Golf advocates make their case to Rochester Park Board – Post Bulletin
ROCHESTER – Pleas for keeping the city of Rochester’s four golf courses mixed with personal sports-related stories Tuesday during a pair of public hearings related to potential course changes and a plan update director of Soldiers Field Park.
“I think public golf in Rochester is one of the greatest things in the city of Rochester,” Jeff Fritzjunker told the Rochester Park Board as about 160 community members gathered at the Mayo Civic Center. “It’s one of the reasons I’ve lived here for 34 years.”
He shared experiences with helping coach young golfers, as well as a recent outing to Soldiers Field golf course, where he met the husband of a Mayo Clinic patient who had been in town for a week after his 32-year-old wife had a stroke.
“What he really needed was a bit of a break, and having the chance to walk four blocks from his hotel to play a round of golf meant so much to this guy,” Fritzjunker said.
He was followed by a combination of 22 others, many of whom shared the search for community connections and healthy outlets on the city’s golf courses.
Golf advocates among them also pointed to systemwide revenue of $1.74 million in 2021 as an indicator of the sport’s growing popularity in a growing city.
Rochester golfer Jeff Meyer said trends show young golfers getting involved in the sport, which underscores the need for space for current and future players.
“With the rise in popularity, Rochester would be seen as a setback rather than an advancement in what state and national trends show,” he said.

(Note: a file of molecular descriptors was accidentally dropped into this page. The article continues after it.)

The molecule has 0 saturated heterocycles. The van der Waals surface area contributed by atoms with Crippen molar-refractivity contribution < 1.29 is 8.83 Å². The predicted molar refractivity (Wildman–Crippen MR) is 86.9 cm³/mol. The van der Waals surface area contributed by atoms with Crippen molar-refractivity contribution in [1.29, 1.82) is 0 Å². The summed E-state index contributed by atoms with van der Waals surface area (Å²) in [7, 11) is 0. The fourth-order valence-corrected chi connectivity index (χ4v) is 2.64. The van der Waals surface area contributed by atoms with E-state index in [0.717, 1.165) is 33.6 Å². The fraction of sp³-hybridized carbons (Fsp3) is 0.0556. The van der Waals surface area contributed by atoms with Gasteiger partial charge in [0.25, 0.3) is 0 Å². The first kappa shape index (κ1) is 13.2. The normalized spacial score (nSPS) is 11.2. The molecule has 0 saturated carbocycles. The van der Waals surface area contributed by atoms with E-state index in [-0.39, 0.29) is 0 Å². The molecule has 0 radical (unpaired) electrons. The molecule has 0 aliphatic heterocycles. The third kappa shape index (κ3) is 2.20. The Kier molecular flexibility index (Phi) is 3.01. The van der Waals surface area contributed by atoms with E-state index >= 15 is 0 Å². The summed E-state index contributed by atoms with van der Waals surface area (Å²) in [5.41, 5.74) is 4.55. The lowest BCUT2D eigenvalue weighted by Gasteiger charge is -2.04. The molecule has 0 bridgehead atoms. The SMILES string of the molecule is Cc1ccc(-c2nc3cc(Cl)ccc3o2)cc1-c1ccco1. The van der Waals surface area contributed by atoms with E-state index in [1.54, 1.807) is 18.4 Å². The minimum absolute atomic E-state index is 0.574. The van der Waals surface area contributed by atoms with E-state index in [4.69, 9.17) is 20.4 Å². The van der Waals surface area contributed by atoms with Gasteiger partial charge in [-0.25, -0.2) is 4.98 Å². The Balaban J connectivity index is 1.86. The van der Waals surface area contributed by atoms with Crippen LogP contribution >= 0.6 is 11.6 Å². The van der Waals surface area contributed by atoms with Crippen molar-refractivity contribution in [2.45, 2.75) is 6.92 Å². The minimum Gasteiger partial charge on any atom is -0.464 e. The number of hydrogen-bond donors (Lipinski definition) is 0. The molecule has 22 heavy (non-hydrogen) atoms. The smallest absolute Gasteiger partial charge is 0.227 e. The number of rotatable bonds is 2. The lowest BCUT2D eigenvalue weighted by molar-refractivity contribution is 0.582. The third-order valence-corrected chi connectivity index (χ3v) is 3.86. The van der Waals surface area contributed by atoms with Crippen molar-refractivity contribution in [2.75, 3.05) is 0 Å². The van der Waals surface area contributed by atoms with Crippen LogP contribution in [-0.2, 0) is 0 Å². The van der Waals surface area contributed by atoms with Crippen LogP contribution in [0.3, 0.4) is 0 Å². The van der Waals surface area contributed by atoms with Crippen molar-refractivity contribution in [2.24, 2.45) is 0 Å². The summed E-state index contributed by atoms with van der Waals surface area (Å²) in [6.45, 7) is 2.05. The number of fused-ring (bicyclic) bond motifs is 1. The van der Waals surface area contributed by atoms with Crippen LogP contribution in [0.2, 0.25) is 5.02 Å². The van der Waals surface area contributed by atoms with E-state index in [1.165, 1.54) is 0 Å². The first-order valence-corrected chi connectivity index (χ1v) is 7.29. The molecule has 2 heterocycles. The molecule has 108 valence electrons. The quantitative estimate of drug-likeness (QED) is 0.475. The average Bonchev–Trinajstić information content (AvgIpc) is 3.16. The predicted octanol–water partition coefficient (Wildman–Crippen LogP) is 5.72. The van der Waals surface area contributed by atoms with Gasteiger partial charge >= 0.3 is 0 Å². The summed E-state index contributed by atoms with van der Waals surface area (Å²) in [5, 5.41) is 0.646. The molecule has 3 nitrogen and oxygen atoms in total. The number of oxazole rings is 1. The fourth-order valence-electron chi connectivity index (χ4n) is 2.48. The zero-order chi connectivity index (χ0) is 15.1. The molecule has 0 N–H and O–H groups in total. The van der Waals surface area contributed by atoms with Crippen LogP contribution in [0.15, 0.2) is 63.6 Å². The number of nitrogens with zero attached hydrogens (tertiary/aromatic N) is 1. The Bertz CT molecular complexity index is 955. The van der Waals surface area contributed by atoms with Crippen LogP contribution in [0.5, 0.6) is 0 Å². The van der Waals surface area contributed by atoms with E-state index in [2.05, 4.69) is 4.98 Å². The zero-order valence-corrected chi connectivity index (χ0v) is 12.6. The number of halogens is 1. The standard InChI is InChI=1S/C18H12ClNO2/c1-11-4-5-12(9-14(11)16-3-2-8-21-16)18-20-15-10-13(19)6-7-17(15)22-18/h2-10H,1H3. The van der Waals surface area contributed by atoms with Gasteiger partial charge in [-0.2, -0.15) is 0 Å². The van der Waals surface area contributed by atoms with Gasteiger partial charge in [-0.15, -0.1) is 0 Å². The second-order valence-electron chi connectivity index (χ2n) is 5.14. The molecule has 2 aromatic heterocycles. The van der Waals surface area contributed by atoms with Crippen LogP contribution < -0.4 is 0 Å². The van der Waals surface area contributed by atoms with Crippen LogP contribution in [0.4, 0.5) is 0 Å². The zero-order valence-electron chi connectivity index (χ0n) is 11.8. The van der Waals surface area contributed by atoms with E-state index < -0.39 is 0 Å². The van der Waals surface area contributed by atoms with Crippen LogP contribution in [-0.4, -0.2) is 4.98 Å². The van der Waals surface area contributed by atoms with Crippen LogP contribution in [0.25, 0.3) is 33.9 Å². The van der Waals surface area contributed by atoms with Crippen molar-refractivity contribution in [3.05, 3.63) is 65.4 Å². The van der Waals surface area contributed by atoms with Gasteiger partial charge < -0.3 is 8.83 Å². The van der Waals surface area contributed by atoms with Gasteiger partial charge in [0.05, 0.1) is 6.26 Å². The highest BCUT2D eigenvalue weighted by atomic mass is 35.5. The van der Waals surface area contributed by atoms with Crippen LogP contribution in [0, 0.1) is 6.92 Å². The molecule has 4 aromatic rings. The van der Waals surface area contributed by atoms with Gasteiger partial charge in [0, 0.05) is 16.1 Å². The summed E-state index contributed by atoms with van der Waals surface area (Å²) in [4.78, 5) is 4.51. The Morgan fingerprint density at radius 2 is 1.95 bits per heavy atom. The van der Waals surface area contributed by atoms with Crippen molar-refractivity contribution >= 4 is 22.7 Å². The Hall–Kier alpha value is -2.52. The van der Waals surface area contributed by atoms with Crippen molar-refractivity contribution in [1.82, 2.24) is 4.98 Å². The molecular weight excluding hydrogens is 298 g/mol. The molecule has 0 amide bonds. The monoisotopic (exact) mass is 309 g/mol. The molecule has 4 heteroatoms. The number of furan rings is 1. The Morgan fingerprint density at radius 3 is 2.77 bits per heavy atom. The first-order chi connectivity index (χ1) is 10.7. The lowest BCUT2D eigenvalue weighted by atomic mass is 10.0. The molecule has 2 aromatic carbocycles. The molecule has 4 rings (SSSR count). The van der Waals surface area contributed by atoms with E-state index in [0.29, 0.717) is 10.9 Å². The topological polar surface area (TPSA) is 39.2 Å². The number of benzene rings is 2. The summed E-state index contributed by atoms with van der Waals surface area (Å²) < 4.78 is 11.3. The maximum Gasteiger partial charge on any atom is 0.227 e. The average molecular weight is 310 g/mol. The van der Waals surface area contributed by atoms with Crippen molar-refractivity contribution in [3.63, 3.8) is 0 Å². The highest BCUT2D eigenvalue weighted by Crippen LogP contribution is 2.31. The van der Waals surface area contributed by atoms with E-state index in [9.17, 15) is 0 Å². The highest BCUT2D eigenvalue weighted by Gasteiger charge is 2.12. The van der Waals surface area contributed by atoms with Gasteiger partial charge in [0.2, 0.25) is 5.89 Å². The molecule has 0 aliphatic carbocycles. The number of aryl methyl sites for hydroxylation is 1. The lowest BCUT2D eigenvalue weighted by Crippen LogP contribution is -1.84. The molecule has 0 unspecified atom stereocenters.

However, not all participants in Tuesday’s hearings agreed that the city park was best used by four courses, particularly when it came to Soldiers Field park.
“Looking at how the city should grow and being part of that growth myself, I wonder what voices are overrepresented and underrepresented in these discussions so far,” said Nick Miller, who lives in a neighborhood near Soldiers Field Park.
He said he thinks many people attracted to living near downtown Rochester would prefer to open green space to other uses, which was suggested as a long-term plan for the park.
Tuesday’s hearings were part of a Rochester Park Board process designed to hear the variety of opinions related to golf and potential uses of properties currently dedicated to the sport.
Rochester City Council has tasked the Board of Directors, along with Parks and Recreation staff, to review options for city-run golf with three possible outcomes:
- Maintain four courses with a source of $722,500 in additional annual revenue
- Optimization of the program with the possibility of repositioning one of the courses for another use
- Maintain current courses without additional funding
Deputy city administrator Aaron Parrish said continuing classes without new funding would be like deciding to overlook a city resource.
“We have to be good stewards of this asset, if we want to keep one course, two courses, three courses or four courses,” he said, outlining three options that could keep all four courses in play.